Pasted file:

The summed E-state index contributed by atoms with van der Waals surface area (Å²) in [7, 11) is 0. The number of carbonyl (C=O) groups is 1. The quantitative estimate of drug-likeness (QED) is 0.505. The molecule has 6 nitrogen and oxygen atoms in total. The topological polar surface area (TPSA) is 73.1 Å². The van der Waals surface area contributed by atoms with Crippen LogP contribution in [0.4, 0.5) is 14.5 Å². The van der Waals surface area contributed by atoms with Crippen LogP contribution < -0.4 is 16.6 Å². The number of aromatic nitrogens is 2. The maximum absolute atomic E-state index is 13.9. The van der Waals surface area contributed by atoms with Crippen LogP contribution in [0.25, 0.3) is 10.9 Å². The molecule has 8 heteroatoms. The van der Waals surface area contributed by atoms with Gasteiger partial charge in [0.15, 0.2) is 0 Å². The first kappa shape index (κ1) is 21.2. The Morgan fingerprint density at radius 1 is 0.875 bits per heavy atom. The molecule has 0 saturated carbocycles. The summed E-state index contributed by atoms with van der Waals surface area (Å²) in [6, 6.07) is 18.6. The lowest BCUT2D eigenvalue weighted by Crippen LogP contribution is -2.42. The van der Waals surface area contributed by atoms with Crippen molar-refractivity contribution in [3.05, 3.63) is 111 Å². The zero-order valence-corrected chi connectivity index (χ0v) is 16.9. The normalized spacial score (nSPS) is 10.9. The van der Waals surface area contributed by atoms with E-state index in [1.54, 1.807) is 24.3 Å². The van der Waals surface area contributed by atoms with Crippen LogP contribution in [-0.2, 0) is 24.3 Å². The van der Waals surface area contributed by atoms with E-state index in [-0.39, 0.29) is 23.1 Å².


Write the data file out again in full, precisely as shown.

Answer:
The summed E-state index contributed by atoms with van der Waals surface area (Å²) in [7, 11) is 0. The number of carbonyl (C=O) groups is 1. The quantitative estimate of drug-likeness (QED) is 0.505. The molecule has 6 nitrogen and oxygen atoms in total. The topological polar surface area (TPSA) is 73.1 Å². The van der Waals surface area contributed by atoms with Crippen LogP contribution in [0.4, 0.5) is 14.5 Å². The van der Waals surface area contributed by atoms with Crippen LogP contribution < -0.4 is 16.6 Å². The number of aromatic nitrogens is 2. The maximum absolute atomic E-state index is 13.9. The van der Waals surface area contributed by atoms with Crippen LogP contribution in [0.25, 0.3) is 10.9 Å². The molecule has 8 heteroatoms. The van der Waals surface area contributed by atoms with Gasteiger partial charge in [0.15, 0.2) is 0 Å². The first kappa shape index (κ1) is 21.2. The Morgan fingerprint density at radius 1 is 0.875 bits per heavy atom. The molecule has 0 saturated carbocycles. The summed E-state index contributed by atoms with van der Waals surface area (Å²) in [6, 6.07) is 18.6. The lowest BCUT2D eigenvalue weighted by Crippen LogP contribution is -2.42. The van der Waals surface area contributed by atoms with Crippen molar-refractivity contribution in [3.05, 3.63) is 111 Å². The zero-order valence-corrected chi connectivity index (χ0v) is 16.9. The normalized spacial score (nSPS) is 10.9. The van der Waals surface area contributed by atoms with E-state index in [1.54, 1.807) is 24.3 Å². The van der Waals surface area contributed by atoms with Crippen LogP contribution in [-0.2, 0) is 24.3 Å². The van der Waals surface area contributed by atoms with E-state index in [-0.39, 0.29) is 23.1 Å².